About Alex (★★★½)

TRIBECA FILM FESTIVAL: Large ensembles have the opportunity to say different things from different characters.  Before screening at Tribeca, many were calling this “our generation’s” Big Chill from 1984, which was directed by Lawrence Kasdan and nominated for three Academy Awards including Best Picture.  While there are obvious similarities in the number of people who are present, and themes surrounding love and death, newcomer Jesse Zwick, son of producer/director Edward Zwick, pours his heart and soul into each frame and reinvents a masterful motion picture.  About Alex is a raw and beautiful morality piece about where the late twenty-somethings are presently.  I loved nearly every second.

About Alex tells the story of seven friends who reunite over a three-day weekend after one of them attempts suicide.  As the friends take shifts to watch their unpredictable old friend Alex, past and new feelings come to the surface.

An all-star is assembled that includes Aubrey Plaza (NBC’s “Park and Recreation”), Maggie Grace (Taken), Max Minghella (The Social Network), Nate Parker (Arbitrage), Jason Ritter (Freddy vs. Jason), Max Greenfield (FOX’s “New Girl”), and Jane Levy (ABC’s “Suburgatory”).  Each one of the actor’s know their parts, actions, motivations, and completely immerse themselves in the characters.  In particular, the standouts include Greenfield, who continues to steal every frame, from every show or film he’s in, and Plaza, who takes on a new departure for herself and succeeds.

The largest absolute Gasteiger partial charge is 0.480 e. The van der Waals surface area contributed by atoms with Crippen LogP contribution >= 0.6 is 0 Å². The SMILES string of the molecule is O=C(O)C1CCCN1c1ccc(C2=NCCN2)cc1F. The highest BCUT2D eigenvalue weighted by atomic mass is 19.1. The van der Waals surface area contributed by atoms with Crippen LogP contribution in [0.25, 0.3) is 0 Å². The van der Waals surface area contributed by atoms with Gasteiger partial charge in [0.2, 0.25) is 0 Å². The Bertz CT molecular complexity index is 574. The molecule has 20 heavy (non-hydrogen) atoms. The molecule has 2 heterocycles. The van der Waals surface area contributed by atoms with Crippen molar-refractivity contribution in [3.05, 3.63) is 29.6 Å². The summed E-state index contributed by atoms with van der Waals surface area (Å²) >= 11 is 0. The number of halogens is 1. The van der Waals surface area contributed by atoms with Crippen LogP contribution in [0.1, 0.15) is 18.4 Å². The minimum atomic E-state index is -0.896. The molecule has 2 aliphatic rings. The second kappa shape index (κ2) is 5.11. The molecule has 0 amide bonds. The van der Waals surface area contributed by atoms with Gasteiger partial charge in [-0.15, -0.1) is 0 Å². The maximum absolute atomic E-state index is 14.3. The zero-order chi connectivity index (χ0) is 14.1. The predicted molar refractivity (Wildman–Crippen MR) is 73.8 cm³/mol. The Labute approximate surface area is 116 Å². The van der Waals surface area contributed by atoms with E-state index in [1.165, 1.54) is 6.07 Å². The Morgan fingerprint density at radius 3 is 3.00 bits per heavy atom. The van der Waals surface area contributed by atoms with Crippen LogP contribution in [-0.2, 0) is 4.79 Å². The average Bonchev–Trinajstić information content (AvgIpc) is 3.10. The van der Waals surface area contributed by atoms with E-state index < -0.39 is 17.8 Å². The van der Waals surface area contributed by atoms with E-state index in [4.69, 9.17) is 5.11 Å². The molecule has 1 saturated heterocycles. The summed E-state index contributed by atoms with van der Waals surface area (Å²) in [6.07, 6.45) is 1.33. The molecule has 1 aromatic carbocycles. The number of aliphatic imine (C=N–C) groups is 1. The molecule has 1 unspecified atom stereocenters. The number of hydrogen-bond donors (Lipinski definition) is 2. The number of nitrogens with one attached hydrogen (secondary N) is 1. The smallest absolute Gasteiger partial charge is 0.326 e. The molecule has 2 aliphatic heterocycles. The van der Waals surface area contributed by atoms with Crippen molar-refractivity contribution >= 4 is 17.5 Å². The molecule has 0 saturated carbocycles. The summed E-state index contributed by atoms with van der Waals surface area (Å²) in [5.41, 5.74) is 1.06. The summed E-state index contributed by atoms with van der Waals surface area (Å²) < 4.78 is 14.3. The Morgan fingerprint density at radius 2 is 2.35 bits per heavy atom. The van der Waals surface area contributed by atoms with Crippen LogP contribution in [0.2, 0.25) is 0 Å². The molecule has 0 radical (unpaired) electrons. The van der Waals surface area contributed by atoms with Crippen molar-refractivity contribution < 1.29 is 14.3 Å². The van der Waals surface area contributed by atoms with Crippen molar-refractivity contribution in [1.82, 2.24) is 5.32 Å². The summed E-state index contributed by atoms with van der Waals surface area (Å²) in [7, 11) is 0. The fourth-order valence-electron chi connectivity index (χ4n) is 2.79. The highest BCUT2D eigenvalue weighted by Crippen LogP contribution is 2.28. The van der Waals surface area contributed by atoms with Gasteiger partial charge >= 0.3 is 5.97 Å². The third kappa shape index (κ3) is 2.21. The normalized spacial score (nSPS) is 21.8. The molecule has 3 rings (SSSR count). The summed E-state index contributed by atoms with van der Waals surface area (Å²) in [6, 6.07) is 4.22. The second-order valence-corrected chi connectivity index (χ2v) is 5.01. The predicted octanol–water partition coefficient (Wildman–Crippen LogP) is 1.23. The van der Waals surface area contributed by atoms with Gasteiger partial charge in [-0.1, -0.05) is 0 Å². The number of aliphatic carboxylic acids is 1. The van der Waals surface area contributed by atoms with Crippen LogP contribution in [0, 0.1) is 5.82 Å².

Jesse Zwick, for his first writing and directorial feature, shows much promise of what could be an elaborate career.  He handles his scenes with firm hands and a watchful eye of what he chooses to show and not show the viewer.  He allows the surroundings, both inside and outside, become two new characters for the audience to embrace.  Everything put together in About Alex is simply impressive.

There are some technical hiccups that the film suffers from.  Choices made by the film’s editor doesn’t smoothly transition from one scene to the other.  As independent films go, the film stands tall on its own merits but I would have liked a more polished final product.

All in all, About Alex is an absolute dream.  Full of laughs and tears, the film raises the bar for this type of genre.  It’s a thoughtful piece that will have admirers for years to come.  It’s the best cast ensemble seen this year and of the Tribeca Film Festival.

Watch the Tribeca Film Festival Q & A with the director and its stars: